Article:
Expressing gratitude might help to boost your relationship, as well as your psychological and physical well being, a new study has found.

The study  by researchers from the National Communication Association – a not-for-profit organisation based in the USA – found that gratitude contributes to long term success in relationships and personal well-being “up to six months after a deliberate expression to one’s relationship partner”.

The study,  published in the journal Review Of Communication, found that just as we can boost our immune systems through vaccines, we can boost relationships and our mental states by expressing gratitude to our partners regularly.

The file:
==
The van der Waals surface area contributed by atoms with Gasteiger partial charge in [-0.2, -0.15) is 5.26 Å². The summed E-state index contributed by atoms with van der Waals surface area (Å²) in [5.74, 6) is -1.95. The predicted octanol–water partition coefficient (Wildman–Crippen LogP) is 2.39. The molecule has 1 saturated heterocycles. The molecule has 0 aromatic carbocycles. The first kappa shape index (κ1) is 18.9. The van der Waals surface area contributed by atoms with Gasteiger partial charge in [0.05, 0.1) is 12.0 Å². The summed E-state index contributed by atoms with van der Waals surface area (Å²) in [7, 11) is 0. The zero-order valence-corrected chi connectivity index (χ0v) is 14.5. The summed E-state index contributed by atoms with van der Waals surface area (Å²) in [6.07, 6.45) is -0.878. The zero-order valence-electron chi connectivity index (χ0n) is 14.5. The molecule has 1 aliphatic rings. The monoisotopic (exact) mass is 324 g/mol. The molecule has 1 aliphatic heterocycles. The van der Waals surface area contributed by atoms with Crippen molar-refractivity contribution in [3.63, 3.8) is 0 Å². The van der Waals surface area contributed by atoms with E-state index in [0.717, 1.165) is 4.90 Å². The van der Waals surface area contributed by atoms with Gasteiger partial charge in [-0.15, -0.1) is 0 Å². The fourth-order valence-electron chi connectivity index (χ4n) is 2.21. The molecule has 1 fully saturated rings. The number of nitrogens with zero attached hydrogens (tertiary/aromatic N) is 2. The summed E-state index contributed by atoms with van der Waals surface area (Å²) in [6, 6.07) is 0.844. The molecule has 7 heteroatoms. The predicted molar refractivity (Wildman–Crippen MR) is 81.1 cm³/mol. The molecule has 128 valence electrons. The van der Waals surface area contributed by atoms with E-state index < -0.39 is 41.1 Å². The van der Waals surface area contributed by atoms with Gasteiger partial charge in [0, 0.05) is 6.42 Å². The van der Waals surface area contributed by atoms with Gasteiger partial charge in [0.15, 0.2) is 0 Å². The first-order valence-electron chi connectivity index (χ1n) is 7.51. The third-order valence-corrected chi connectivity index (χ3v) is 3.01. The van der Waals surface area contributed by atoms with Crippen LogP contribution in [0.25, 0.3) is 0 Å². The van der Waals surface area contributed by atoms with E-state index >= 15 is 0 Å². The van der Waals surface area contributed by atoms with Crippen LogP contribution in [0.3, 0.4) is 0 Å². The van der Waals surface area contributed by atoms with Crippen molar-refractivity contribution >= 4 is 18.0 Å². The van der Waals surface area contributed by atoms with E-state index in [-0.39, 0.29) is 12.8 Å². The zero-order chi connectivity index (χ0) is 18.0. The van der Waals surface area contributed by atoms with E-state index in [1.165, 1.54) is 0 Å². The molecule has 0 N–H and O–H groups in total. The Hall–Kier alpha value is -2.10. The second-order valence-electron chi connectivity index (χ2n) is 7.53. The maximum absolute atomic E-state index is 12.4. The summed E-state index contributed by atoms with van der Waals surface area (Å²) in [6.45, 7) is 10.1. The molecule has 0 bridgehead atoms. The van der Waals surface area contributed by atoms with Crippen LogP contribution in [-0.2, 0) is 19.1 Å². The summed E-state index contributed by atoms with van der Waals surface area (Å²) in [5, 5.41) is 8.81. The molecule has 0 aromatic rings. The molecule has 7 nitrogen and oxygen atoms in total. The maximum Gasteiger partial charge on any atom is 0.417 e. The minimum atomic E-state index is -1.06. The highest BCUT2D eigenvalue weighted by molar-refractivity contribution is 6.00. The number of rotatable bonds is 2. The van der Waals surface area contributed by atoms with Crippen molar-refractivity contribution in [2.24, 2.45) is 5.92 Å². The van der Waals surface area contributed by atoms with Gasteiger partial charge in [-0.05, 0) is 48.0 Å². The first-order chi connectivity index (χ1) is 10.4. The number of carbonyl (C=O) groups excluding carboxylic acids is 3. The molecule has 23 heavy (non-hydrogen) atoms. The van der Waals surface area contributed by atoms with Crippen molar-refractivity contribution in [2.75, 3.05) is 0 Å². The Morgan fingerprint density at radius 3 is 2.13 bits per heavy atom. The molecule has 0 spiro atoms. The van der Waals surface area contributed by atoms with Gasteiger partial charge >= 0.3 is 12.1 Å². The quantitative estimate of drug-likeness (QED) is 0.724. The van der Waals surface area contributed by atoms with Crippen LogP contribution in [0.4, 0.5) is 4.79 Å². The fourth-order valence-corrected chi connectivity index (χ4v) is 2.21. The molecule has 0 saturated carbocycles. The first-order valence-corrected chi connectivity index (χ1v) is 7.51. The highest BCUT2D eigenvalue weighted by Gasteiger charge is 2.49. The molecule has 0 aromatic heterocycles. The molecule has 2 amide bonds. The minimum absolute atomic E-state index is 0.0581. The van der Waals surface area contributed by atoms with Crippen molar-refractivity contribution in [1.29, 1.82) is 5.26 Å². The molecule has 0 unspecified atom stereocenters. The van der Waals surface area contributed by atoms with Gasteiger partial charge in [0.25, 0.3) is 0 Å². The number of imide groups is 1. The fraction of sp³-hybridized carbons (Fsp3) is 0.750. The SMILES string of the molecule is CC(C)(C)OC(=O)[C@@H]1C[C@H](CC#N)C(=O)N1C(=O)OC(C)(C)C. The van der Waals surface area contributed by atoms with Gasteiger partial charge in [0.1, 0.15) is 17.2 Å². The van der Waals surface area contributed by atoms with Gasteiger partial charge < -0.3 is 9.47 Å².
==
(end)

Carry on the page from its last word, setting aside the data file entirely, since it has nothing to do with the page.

Gratitude is usually expressed as a response to the act of generosity by another person. For example a gift or an act of kindness. It is a different emotion from happiness as it often stems from another individual’s actions.

Stephen M. Yoshimura from the National Communication Association  said, “To experience gratitude, one must receive a message, and interpret the message”.

“Gratitude consistently associates with many positive social, psychological, and health states, such as an increased likelihood of helping others, optimism, exercise, and reduced reports of physical symptoms,” he said.